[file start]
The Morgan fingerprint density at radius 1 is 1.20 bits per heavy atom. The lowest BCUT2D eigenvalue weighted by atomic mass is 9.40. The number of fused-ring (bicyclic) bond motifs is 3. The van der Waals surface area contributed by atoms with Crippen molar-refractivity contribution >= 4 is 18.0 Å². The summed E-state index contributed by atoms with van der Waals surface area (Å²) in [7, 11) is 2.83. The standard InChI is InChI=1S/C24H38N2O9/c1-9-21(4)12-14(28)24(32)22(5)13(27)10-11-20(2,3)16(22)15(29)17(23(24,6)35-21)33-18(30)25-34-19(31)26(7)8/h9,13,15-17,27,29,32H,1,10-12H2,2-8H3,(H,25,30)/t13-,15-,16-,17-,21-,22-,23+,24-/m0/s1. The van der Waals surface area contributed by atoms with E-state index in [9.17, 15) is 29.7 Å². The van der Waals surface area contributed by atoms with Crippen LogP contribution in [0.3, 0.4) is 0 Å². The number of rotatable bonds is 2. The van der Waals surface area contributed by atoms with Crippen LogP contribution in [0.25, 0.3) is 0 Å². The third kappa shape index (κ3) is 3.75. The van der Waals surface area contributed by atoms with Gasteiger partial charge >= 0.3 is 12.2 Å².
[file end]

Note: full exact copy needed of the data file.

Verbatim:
The Morgan fingerprint density at radius 1 is 1.20 bits per heavy atom. The lowest BCUT2D eigenvalue weighted by atomic mass is 9.40. The number of fused-ring (bicyclic) bond motifs is 3. The van der Waals surface area contributed by atoms with Crippen molar-refractivity contribution >= 4 is 18.0 Å². The summed E-state index contributed by atoms with van der Waals surface area (Å²) in [7, 11) is 2.83. The standard InChI is InChI=1S/C24H38N2O9/c1-9-21(4)12-14(28)24(32)22(5)13(27)10-11-20(2,3)16(22)15(29)17(23(24,6)35-21)33-18(30)25-34-19(31)26(7)8/h9,13,15-17,27,29,32H,1,10-12H2,2-8H3,(H,25,30)/t13-,15-,16-,17-,21-,22-,23+,24-/m0/s1. The van der Waals surface area contributed by atoms with E-state index in [9.17, 15) is 29.7 Å². The van der Waals surface area contributed by atoms with Crippen LogP contribution in [0.3, 0.4) is 0 Å². The number of rotatable bonds is 2. The van der Waals surface area contributed by atoms with Crippen LogP contribution in [0.25, 0.3) is 0 Å². The third kappa shape index (κ3) is 3.75. The van der Waals surface area contributed by atoms with Gasteiger partial charge >= 0.3 is 12.2 Å².